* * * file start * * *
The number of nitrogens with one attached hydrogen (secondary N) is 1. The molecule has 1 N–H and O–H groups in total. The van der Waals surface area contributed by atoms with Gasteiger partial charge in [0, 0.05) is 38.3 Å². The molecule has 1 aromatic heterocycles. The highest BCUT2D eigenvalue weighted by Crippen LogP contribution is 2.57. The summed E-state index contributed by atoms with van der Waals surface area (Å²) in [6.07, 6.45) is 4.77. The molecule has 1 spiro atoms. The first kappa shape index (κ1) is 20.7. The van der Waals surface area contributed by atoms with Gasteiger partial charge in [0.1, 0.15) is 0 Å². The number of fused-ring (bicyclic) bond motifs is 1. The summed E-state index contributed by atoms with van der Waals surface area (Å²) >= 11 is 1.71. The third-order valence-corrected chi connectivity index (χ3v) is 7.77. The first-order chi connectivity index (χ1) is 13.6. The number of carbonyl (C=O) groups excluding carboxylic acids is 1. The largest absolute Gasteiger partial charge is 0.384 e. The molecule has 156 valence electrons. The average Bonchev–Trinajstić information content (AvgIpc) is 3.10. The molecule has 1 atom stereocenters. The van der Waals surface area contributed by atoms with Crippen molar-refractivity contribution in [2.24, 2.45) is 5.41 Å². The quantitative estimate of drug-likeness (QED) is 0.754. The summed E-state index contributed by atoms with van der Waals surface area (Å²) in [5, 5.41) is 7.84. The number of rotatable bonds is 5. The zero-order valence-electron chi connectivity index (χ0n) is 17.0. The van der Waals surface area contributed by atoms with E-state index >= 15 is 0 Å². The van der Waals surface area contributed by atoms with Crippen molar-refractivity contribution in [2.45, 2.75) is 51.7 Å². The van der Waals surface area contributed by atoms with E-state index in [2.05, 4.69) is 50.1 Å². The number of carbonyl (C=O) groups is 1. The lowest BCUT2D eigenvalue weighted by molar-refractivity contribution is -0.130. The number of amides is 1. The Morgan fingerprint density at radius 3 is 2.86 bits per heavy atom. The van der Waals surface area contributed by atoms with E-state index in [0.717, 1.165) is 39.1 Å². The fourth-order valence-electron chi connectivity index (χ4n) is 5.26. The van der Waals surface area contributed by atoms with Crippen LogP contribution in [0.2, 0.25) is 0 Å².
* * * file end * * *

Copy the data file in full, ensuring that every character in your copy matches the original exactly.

The number of nitrogens with one attached hydrogen (secondary N) is 1. The molecule has 1 N–H and O–H groups in total. The van der Waals surface area contributed by atoms with Gasteiger partial charge in [0, 0.05) is 38.3 Å². The molecule has 1 aromatic heterocycles. The highest BCUT2D eigenvalue weighted by Crippen LogP contribution is 2.57. The summed E-state index contributed by atoms with van der Waals surface area (Å²) in [6.07, 6.45) is 4.77. The molecule has 1 spiro atoms. The first kappa shape index (κ1) is 20.7. The van der Waals surface area contributed by atoms with Gasteiger partial charge in [0.1, 0.15) is 0 Å². The number of fused-ring (bicyclic) bond motifs is 1. The summed E-state index contributed by atoms with van der Waals surface area (Å²) >= 11 is 1.71. The third-order valence-corrected chi connectivity index (χ3v) is 7.77. The first-order chi connectivity index (χ1) is 13.6. The number of carbonyl (C=O) groups excluding carboxylic acids is 1. The largest absolute Gasteiger partial charge is 0.384 e. The molecule has 156 valence electrons. The average Bonchev–Trinajstić information content (AvgIpc) is 3.10. The molecule has 1 atom stereocenters. The van der Waals surface area contributed by atoms with Crippen molar-refractivity contribution in [2.24, 2.45) is 5.41 Å². The quantitative estimate of drug-likeness (QED) is 0.754. The summed E-state index contributed by atoms with van der Waals surface area (Å²) in [5, 5.41) is 7.84. The number of rotatable bonds is 5. The zero-order valence-electron chi connectivity index (χ0n) is 17.0. The van der Waals surface area contributed by atoms with E-state index >= 15 is 0 Å². The van der Waals surface area contributed by atoms with Crippen molar-refractivity contribution in [2.45, 2.75) is 51.7 Å². The van der Waals surface area contributed by atoms with E-state index in [2.05, 4.69) is 50.1 Å². The number of carbonyl (C=O) groups is 1. The lowest BCUT2D eigenvalue weighted by molar-refractivity contribution is -0.130. The number of amides is 1. The Morgan fingerprint density at radius 3 is 2.86 bits per heavy atom. The van der Waals surface area contributed by atoms with E-state index in [0.717, 1.165) is 39.1 Å². The fourth-order valence-electron chi connectivity index (χ4n) is 5.26. The van der Waals surface area contributed by atoms with Crippen LogP contribution in [0.2, 0.25) is 0 Å².